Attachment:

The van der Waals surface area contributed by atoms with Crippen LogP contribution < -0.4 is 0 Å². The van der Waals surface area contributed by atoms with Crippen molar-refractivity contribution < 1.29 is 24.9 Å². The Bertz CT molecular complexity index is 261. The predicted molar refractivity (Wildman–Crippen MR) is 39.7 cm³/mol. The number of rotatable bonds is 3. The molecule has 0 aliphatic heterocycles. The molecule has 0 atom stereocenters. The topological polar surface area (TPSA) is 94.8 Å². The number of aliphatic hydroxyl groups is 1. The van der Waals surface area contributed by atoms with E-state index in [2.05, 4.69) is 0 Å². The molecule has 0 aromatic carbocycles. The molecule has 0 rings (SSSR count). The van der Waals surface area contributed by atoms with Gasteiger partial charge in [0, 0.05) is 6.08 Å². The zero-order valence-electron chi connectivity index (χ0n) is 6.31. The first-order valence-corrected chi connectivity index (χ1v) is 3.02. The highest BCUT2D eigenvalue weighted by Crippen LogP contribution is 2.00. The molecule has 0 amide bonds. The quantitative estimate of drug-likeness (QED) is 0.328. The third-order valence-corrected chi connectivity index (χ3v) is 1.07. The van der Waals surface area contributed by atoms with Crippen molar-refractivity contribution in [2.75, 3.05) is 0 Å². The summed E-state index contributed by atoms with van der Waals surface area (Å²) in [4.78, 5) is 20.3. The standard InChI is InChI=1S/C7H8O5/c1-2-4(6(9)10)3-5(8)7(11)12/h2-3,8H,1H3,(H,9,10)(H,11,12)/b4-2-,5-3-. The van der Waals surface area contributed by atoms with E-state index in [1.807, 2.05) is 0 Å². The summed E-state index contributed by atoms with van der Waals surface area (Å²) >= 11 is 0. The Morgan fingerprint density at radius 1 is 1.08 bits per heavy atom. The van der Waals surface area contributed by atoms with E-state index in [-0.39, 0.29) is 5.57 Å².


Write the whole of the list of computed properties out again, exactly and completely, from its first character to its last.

The van der Waals surface area contributed by atoms with Crippen LogP contribution < -0.4 is 0 Å². The van der Waals surface area contributed by atoms with Crippen molar-refractivity contribution < 1.29 is 24.9 Å². The Bertz CT molecular complexity index is 261. The predicted molar refractivity (Wildman–Crippen MR) is 39.7 cm³/mol. The number of rotatable bonds is 3. The molecule has 0 aliphatic heterocycles. The molecule has 0 atom stereocenters. The topological polar surface area (TPSA) is 94.8 Å². The number of aliphatic hydroxyl groups is 1. The van der Waals surface area contributed by atoms with E-state index in [2.05, 4.69) is 0 Å². The molecule has 0 aromatic carbocycles. The molecule has 0 rings (SSSR count). The van der Waals surface area contributed by atoms with Gasteiger partial charge in [0, 0.05) is 6.08 Å². The zero-order valence-electron chi connectivity index (χ0n) is 6.31. The first-order valence-corrected chi connectivity index (χ1v) is 3.02. The highest BCUT2D eigenvalue weighted by Crippen LogP contribution is 2.00. The molecule has 0 amide bonds. The quantitative estimate of drug-likeness (QED) is 0.328. The third-order valence-corrected chi connectivity index (χ3v) is 1.07. The van der Waals surface area contributed by atoms with Crippen molar-refractivity contribution in [2.75, 3.05) is 0 Å². The summed E-state index contributed by atoms with van der Waals surface area (Å²) in [4.78, 5) is 20.3. The standard InChI is InChI=1S/C7H8O5/c1-2-4(6(9)10)3-5(8)7(11)12/h2-3,8H,1H3,(H,9,10)(H,11,12)/b4-2-,5-3-. The van der Waals surface area contributed by atoms with E-state index in [1.807, 2.05) is 0 Å². The summed E-state index contributed by atoms with van der Waals surface area (Å²) >= 11 is 0. The Morgan fingerprint density at radius 1 is 1.08 bits per heavy atom. The van der Waals surface area contributed by atoms with E-state index in [-0.39, 0.29) is 5.57 Å².